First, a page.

Middelburg (South Africa) (AFP) - A South African judge on Friday found two white farmers guilty of attempted murder after they filmed themselves forcing a black man into a coffin and threatening to burn him alive.
Supporters of the victim burst out in celebratory songs in the courtroom after judge Segopotje Mphahlele told the accused that "for attempted murder of Mr (Victor) Mlotshwa, I hereby find you both guilty."
Willem Oosthuizen and Theo Martins Jackson, both wearing jackets and ties, were also found guilty of kidnap, intimidation and assault with intent to do grievous bodily harm.
They had pleaded not guilty over the incident last year in the eastern province of Mpumalanga, saying they only intended to scare Mlotshwa after he allegedly stole copper cables from their farm.
Two clips of footage taken on their mobile phones showed the assailants shoving Mlotshwa down into the wooden coffin and pressing the lid closed with their boots as he begged for his life.
Rival activists from the ruling African National Congress party, the main opposition Democratic Alliance and the radical Economic Freedom Fighters (EFF) had rallied outside court and attended each day of the trial.
The Democratic Alliance welcomed the court ruling, saying "Justice prevails. South Africa has no place for racists".
When the first phone footage emerged several months ago, it triggered national outrage and led to the arrest of the two men.
- Racial history -
"Please don't kill me," Mlotshwa begged the men while in the coffin, the footage showed.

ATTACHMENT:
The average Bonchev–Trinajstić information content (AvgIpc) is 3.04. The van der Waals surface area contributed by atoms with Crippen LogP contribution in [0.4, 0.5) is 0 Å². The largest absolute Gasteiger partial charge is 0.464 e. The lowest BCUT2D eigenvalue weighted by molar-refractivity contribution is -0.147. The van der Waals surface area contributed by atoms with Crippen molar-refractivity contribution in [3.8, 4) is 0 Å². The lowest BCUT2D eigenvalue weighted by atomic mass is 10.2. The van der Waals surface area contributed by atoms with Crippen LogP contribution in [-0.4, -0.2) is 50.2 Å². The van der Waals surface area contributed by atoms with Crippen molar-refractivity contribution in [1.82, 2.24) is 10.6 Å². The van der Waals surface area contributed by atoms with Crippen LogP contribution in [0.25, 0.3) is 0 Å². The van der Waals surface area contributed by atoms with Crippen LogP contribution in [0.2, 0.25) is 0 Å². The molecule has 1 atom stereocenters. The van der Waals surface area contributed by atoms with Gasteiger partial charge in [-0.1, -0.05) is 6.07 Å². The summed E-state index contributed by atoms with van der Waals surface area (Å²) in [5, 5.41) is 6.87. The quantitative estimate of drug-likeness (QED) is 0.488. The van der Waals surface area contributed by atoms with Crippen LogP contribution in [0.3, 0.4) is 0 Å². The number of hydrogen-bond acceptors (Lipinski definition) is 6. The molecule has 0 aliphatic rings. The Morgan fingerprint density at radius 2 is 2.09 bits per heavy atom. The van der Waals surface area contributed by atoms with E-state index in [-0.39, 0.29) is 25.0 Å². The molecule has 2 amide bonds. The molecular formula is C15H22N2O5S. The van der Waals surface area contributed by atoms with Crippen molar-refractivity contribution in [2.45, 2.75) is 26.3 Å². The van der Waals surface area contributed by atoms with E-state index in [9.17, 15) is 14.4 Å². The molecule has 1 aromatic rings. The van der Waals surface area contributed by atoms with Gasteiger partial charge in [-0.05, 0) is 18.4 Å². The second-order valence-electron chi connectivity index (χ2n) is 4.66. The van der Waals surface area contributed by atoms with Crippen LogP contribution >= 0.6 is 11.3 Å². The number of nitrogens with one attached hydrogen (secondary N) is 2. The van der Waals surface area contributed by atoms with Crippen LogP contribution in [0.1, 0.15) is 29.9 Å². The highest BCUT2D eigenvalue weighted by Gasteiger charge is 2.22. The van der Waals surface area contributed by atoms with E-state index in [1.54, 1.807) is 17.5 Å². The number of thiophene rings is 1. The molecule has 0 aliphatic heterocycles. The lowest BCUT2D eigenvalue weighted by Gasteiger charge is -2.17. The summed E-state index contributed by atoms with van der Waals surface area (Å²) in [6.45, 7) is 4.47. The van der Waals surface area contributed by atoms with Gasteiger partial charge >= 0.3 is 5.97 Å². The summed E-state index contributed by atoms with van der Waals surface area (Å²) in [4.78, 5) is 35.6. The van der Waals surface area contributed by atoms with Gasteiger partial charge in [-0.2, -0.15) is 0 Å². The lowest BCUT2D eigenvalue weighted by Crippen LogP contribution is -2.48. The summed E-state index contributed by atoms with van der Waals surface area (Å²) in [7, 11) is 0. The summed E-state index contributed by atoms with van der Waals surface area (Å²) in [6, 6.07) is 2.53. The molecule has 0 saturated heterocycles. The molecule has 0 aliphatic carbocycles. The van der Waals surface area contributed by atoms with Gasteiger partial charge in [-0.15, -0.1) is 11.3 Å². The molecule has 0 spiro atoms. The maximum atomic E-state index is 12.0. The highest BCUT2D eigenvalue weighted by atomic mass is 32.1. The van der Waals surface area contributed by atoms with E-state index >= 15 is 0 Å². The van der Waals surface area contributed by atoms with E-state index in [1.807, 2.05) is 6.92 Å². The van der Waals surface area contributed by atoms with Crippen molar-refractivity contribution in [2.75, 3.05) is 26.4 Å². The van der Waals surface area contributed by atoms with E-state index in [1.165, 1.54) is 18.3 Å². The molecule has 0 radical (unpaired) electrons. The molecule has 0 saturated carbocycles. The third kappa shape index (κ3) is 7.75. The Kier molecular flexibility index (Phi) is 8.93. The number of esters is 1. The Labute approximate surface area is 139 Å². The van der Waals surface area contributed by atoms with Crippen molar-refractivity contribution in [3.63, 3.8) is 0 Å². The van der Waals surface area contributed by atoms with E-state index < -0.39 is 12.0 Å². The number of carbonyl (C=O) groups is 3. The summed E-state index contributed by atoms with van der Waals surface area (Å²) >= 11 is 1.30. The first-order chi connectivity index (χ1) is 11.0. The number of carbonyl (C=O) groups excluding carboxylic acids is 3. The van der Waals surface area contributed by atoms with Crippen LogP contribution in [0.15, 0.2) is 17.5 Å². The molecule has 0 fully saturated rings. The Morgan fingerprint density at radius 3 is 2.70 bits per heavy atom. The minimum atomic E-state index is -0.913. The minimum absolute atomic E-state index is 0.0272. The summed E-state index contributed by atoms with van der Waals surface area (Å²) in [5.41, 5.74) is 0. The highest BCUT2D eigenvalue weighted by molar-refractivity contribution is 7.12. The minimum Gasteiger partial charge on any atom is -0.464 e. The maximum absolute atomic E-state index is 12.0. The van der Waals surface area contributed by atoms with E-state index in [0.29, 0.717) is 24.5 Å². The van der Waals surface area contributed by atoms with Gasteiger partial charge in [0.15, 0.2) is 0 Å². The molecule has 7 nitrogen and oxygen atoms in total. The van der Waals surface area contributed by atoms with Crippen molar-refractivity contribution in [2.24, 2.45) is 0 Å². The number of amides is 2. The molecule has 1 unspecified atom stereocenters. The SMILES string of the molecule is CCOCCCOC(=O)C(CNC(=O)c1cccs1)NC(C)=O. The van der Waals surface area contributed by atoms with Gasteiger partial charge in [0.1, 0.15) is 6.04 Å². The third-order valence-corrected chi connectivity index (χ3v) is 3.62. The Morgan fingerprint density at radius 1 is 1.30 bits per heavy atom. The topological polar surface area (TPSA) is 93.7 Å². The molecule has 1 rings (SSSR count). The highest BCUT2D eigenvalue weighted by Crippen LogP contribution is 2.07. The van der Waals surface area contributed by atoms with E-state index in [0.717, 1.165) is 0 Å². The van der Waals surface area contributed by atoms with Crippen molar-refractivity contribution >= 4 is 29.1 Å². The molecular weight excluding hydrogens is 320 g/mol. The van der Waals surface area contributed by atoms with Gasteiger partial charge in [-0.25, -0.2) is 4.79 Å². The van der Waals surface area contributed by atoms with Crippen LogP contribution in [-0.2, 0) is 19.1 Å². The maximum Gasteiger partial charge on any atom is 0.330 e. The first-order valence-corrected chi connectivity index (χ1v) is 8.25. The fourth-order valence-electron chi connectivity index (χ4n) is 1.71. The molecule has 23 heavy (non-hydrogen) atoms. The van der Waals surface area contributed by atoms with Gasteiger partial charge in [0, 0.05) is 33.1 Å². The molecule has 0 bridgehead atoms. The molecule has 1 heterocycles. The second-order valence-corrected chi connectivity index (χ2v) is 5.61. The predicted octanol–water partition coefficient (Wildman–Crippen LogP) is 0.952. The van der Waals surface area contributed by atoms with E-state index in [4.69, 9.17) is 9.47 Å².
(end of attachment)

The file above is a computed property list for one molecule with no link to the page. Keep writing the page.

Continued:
"Why shouldn't we, when you are killing our farm?" one farmer replied.
Mlotshwa was in court to hear the verdicts against the two men, who had alleged that he had threatened to kill their families and burn farm crops before being forced into the coffin.
South Africa is beset by deep-rooted racial inequality 23 years after the end of white-minority apartheid rule, and cases of racism have erupted regularly on social media in recent years.
Outside the court on Friday, protesters carried mock coffins decorated with pictures of the accused and called for them to be found guilty on all charges.
On the phone footage, which was shown in court during the trial, one of the men said "Come, come. We want to throw the petrol on".
They are also threatened to put a snake in the coffin.
"This hideous case lays bare the discrimination that still runs deep in South African society," Amnesty said in a statement.
"The fact that the whole grotesque episode was captured on video and then posted to social media suggests that the perpetrators felt little concern that they would face justice."
Mlotshwa said he was walking to the town of Middelburg to buy provisions for his mother and had decided to use a short cut when the two men spotted him.
The two men's families told local media they were shocked by the verdicts.
"Today we are celebrating the victory of the criminal justice system," said Monica Nyuswa, spokeswoman for the national prosecuting authority.
"There is a lot more to happen on the day of the sentencing," she added.
The two men were granted bail ahead of sentencing set for October 23.